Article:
Nancy K. Gish, Professor of English Emerita and former Director of Women’s Studies at the University of Southern Maine, is the author of Time in the Poetry of T. S. Eliot (1981) and The Waste Land: a Poem of Memory and Desire (1988), and the co-editor with Cassandra Laity of Gender, Desire and Sexuality in T. S. Eliot (2004). In addition to many articles on Eliot and modern poetry, she also writes on Scottish Modernism, including two books on Hugh MacDiarmid and articles on contemporary Scottish women poets.
Nancy K. Gish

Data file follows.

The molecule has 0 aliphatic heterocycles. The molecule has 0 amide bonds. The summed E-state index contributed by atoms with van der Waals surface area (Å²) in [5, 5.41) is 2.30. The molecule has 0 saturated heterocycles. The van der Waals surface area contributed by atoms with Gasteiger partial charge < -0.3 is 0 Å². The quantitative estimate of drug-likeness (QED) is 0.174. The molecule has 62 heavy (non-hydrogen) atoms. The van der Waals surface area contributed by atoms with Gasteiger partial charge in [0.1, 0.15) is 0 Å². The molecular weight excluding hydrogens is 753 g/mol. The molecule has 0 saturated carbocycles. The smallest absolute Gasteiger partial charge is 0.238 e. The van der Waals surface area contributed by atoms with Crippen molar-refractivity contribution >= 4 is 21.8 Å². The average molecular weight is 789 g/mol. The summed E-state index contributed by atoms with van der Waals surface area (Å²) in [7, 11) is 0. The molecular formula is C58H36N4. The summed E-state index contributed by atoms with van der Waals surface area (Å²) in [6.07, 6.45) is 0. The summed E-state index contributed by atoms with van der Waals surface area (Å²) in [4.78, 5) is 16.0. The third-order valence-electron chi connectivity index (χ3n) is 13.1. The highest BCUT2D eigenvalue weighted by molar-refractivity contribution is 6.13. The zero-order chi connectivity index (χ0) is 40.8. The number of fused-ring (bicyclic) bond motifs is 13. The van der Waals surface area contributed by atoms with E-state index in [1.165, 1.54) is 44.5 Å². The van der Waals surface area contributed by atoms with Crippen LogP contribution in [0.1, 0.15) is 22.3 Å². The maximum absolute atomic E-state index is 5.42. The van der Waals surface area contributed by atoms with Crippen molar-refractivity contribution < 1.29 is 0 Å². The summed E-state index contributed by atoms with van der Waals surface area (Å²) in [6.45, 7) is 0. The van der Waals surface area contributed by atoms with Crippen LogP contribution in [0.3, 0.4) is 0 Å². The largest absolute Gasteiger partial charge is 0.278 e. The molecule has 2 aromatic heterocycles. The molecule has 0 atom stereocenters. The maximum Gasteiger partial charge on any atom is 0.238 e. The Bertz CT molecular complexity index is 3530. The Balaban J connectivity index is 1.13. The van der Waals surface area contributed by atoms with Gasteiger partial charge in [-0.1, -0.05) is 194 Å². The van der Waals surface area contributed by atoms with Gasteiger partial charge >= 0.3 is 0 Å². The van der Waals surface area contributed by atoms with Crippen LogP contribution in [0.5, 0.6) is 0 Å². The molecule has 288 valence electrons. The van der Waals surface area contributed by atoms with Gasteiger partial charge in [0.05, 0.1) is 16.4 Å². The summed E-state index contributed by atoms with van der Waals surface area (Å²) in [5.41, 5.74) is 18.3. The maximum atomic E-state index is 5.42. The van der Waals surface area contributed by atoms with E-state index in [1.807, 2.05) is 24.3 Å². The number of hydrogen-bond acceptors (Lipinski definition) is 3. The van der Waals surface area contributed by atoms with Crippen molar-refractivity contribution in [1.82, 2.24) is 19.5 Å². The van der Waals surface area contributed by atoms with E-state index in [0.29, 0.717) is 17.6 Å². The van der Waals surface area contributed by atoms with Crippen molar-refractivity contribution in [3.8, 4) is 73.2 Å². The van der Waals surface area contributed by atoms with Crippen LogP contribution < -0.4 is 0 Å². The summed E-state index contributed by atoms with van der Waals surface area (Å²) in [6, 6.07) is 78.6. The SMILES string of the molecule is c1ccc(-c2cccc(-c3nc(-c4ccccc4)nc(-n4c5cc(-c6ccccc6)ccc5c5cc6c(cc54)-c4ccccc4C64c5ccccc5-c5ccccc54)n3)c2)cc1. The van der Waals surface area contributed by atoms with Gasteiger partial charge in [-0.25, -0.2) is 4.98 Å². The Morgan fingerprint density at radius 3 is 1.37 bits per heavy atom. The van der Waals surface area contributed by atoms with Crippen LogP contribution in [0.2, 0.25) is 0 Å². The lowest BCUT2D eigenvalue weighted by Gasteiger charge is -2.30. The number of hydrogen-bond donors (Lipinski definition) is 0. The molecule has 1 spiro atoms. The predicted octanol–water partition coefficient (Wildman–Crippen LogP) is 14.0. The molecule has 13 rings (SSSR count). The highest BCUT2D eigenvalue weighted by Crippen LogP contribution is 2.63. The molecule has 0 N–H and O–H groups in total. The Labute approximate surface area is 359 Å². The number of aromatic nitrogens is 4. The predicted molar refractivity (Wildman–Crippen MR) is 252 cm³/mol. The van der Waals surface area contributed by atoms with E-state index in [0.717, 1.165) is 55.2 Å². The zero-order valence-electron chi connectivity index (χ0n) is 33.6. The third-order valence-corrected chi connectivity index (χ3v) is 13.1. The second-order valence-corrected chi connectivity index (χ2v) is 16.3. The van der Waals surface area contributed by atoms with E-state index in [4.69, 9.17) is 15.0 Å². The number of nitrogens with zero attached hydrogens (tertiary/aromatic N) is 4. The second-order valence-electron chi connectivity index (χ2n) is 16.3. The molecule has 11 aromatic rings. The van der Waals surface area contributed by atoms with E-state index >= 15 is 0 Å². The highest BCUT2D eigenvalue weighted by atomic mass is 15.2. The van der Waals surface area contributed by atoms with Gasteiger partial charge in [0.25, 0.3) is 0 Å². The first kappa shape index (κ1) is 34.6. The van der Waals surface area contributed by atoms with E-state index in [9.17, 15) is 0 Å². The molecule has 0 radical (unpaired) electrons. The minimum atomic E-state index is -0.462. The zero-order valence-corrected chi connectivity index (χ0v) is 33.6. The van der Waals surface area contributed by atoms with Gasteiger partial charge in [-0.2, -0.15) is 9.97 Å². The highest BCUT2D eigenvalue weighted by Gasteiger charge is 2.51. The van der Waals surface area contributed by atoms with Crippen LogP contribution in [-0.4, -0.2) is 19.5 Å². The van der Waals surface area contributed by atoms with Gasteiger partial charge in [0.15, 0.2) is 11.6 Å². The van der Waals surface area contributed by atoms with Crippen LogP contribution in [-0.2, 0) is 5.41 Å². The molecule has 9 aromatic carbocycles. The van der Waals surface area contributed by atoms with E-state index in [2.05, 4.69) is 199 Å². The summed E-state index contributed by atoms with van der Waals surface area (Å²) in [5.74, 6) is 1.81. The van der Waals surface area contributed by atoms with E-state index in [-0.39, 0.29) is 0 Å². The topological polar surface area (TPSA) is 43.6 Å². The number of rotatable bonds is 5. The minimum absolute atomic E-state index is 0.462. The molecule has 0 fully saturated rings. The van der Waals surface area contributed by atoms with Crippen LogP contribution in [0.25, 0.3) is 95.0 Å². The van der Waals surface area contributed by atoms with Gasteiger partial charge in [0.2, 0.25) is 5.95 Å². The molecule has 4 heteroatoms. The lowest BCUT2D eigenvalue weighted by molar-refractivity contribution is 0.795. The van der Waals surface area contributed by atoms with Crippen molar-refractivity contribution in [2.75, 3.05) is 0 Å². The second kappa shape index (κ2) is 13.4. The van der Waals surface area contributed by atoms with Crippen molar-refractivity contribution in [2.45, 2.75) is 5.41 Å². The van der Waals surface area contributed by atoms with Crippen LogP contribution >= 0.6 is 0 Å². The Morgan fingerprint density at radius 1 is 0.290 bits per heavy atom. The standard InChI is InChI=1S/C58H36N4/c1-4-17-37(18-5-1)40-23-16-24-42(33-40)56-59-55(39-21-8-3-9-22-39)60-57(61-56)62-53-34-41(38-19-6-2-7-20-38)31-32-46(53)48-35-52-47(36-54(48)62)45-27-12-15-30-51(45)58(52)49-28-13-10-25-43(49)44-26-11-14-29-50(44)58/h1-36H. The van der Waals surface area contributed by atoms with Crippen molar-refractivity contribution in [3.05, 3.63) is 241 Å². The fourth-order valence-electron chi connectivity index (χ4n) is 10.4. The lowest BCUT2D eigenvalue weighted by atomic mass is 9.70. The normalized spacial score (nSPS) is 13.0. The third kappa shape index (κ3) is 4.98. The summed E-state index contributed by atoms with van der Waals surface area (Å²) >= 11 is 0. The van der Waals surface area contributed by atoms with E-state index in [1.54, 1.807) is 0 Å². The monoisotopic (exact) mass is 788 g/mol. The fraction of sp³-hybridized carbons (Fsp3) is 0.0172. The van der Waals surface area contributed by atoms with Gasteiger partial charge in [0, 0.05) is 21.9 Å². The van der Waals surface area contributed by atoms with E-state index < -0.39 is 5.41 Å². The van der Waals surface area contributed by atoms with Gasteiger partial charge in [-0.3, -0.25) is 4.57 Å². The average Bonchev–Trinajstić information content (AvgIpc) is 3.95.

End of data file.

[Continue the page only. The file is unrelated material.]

Some stories are told and retold: they seem to strike a profound chord and to resonate in new ways. The story of Philomela, for example, reappears in Shakespeare’s Cymbeline when Imogen has fallen asleep while reading Ovid’s tale. Imogen’s bedroom is described—by a creepy Iachimo as he watches her—with details similar to those in “A Game of Chess.” Lavinia, in Titus Andronicus, is also raped and her tongue cut out. Titus compares her to Philomela, but the assault is even worse: her hands are cut off so that, unlike Philomela, she can not even weave a tapestry of her story. Today the story reappears in commentary and art: The Colby College website account claims it “provides a powerful warning to those who would silence their victims” because, as it does in Ovid, “the truth will out!” Paisley Rekdal retells it to expose the demand for a story. In the Margate exhibition recalling Eliot’s recuperation there, it appears as a graphic image of sorrow. For the #MeToo generation, the story of Philomela, a recurrent allusion in “The Waste Land,” provides an intense articulation of our own experiences.